In 1993, for example, MI5 began Operation Mileage, which eventually resulted in the conviction of three IRA men living in Scotland and north- east England. It involved blanket surveillance of the suspects for months; when two of the bombers went on trial, there were 84 MI5 witnesses and dozens from different police forces.

Surveillance of a single suspect in Ulster, too, can tie down one of the three detachments of 14 Intelligence Company since it will have only around a dozen soldiers available at any given time and they need to be spread between static observation posts, vehicle and on foot. In practice the Army and RUC's covert operations have shown that leading terrorists cannot be followed around indefinitely and that intelligence, usually from informers, is vital to trigger worthwhile surveillance.

RUC and MI5 operations such as Mileage have also shown that careful terrorists can elude such high levels of activity. On several occasions in 1992-94, bombs or bomb-making materials were delivered to IRA men being watched by MI5 in Britain without the security agencies being able to spot the couriers. In the case of the planned Gibraltar bomb in 1988, too, British and Spanish authorities never discovered where and when the device was brought into Spain. With the Real IRA there is nervousness in security circles on both sides of the border about just what the organisation's leader, the former Provisional IRA quartermaster, may have spirited away before the split.

The Omagh bomb is thought to have contained 500lb of home-made explosive. The earlier Real IRA bombs in Banbridge and Newtownhamilton used Semtex to boost these readily available ingredients to the right destructive power. How much of the Provisionals' Semtex and other equipment are under Real IRA control? Intelligence chiefs don't really know.

In the key areas of estimating available Real IRA weaponry, pinpointing its leaders and getting the right tip-offs needed to conduct effective surveillance, the co-operation of Sinn Fein could make the difference between success and failure. Throughout the past week, leading members of Sinn Fein have been facing tough questions ranging from whether they will provide information to the RUC to whether the Provisionals are ready to assassinate the dissidents.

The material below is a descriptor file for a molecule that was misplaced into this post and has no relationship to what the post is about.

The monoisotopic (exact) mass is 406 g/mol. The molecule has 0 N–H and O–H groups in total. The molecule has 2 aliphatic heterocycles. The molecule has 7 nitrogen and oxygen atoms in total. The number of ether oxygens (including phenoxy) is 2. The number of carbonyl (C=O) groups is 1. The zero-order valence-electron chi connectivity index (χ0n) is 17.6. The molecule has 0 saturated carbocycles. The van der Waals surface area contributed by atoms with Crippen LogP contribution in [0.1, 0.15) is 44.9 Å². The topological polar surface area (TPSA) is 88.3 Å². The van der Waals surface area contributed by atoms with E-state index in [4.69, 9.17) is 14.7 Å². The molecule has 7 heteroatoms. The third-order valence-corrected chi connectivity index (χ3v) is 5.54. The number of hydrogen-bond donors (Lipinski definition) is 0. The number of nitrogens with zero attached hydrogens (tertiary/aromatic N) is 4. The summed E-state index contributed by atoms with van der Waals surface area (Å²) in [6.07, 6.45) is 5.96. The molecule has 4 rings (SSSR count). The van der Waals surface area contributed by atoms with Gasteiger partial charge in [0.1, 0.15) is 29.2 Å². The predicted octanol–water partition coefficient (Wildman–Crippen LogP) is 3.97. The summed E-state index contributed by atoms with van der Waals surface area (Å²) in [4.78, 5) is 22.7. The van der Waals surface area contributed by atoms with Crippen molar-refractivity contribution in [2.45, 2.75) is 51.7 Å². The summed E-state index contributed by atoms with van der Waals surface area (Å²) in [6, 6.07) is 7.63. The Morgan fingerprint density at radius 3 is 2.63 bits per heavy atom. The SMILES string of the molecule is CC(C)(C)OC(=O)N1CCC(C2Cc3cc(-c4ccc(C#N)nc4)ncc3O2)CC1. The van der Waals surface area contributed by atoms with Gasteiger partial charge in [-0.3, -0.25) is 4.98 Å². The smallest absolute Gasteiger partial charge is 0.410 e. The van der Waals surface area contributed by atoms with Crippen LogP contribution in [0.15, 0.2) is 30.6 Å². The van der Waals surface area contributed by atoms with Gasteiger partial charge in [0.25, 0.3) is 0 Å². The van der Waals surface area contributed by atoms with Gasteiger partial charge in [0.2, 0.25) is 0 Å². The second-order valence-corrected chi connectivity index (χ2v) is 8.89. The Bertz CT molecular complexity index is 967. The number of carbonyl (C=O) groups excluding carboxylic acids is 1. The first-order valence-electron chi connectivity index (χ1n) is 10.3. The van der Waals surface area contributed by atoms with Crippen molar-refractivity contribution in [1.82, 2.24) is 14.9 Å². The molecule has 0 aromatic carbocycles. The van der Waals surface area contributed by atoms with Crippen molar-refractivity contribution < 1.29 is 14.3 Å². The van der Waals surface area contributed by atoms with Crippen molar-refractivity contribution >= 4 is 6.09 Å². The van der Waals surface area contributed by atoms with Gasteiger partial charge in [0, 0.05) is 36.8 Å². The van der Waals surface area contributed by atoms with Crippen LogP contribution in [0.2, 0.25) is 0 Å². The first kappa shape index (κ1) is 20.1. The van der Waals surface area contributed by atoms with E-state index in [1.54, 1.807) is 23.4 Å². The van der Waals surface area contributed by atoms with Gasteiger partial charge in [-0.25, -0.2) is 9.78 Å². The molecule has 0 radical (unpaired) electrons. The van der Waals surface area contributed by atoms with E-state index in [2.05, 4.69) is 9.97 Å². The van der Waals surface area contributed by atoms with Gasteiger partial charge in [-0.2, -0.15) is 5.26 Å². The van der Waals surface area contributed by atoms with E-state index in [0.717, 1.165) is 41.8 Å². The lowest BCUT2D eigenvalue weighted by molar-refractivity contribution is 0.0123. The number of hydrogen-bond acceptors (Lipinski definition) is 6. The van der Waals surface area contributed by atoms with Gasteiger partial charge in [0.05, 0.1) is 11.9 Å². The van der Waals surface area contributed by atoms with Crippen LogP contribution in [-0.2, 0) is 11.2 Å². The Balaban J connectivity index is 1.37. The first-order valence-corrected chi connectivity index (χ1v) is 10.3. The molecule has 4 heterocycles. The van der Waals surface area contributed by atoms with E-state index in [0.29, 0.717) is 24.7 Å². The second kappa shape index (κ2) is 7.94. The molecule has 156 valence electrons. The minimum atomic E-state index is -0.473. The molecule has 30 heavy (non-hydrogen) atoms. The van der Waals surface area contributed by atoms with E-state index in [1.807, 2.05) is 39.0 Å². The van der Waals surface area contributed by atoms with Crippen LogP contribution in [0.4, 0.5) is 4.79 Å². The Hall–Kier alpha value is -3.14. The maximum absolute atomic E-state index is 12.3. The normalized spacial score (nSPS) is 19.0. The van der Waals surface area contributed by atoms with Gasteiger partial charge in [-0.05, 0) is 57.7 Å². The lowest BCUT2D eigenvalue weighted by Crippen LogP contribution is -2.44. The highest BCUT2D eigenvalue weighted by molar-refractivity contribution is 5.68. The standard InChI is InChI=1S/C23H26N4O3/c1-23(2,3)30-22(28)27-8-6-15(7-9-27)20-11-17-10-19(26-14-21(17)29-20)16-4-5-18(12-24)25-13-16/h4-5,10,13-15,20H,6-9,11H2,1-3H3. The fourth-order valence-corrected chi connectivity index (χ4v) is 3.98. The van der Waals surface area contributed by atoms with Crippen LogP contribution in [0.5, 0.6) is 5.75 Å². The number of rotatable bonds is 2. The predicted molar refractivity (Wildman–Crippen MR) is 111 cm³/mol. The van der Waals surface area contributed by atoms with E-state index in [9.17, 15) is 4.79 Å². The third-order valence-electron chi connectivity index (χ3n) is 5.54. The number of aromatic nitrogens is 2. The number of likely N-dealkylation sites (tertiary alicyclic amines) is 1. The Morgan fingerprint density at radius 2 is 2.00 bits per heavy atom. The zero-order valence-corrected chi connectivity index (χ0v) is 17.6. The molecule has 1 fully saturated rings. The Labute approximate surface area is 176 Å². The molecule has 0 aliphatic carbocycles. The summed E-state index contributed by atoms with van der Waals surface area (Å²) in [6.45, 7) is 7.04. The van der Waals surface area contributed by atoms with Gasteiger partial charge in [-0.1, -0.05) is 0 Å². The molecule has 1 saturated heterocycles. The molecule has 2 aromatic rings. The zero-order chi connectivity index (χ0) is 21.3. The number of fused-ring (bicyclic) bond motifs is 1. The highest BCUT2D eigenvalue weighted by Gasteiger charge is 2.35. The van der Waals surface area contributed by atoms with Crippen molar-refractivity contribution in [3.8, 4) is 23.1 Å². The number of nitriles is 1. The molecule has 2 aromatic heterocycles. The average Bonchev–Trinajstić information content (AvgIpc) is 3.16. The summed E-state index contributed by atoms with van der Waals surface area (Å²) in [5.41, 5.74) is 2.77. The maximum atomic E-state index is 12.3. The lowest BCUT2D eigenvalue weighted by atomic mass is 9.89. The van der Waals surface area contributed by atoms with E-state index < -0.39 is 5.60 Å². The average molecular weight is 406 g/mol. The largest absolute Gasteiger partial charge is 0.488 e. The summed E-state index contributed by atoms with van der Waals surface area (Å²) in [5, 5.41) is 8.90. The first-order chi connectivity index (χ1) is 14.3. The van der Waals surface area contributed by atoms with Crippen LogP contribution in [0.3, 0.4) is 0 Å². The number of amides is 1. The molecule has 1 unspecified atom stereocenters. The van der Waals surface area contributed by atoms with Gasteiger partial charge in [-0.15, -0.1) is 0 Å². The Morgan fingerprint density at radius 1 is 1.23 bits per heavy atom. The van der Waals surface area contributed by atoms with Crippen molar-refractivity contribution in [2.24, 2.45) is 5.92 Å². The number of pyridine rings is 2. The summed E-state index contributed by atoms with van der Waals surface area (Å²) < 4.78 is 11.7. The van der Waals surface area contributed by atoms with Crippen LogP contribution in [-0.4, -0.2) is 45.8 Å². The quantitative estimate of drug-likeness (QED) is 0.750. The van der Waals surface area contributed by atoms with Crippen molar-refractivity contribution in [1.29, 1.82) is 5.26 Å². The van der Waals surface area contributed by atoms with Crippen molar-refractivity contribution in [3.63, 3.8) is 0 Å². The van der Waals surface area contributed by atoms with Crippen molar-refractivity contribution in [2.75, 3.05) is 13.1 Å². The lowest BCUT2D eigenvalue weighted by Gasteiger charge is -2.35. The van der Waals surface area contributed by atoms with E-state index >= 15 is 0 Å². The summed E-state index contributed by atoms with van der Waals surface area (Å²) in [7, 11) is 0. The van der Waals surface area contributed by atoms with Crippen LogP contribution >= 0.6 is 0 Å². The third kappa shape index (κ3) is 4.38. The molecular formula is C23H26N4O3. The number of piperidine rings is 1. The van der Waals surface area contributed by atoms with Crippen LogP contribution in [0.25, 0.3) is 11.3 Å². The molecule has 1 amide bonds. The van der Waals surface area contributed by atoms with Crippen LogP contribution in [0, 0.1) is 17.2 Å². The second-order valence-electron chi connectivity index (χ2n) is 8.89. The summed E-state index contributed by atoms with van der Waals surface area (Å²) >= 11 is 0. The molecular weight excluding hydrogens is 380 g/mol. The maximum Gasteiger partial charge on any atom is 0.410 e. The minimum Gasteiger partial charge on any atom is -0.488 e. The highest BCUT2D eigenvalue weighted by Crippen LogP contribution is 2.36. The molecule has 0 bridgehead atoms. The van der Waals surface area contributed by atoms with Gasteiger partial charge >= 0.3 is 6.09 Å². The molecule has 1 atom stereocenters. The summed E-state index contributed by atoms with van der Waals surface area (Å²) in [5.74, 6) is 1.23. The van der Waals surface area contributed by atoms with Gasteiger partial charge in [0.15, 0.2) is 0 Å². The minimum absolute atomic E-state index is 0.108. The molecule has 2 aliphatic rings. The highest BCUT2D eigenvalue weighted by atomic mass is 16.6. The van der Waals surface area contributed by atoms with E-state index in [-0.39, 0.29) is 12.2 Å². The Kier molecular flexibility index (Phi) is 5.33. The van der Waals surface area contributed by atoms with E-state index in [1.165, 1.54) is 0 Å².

SINN FEIN faces enormous risks if it co-operates in the elimination of the Real IRA. Any assassination of the latter's leaders could see the party ejected from the peace process. As for turning publicly on the dissidents, not only is Sinn Fein committed to disbanding the RUC but encouraging witnesses to give evidence in court would be seen as a betrayal of decades of IRA resistance. Certainly the RUC's Chief Constable is not expecting any help of this kind: another of the measures he is believed to have suggested to the Government is a law that could compel witnesses to give evidence. All of which leaves intelligence, the kind of tip-offs Sinn Fein can hand over, or turn a blind eye to other nationalists handing over, without it becoming public that the party has done so.

Any help from Sinn Fein will have to be very discreet indeed since the party runs the risk of being seen to do "the dirty work of the British state", as one former Provisional put it last week. Security chiefs clearly believe the gamble of trying to imprison the Real IRA's leadership is worth it and have sought the measures to enable them to do it. Make no mistake, it is a gamble though, both because patches in their intelligence may leave certain terrorists at large and because a security drive seen in republican communities as a systematic violation of civil liberties might serve simply to drive more recruits into the dissident groups.

Mark Urban is a correspondent for the BBC's 'Newsnight'.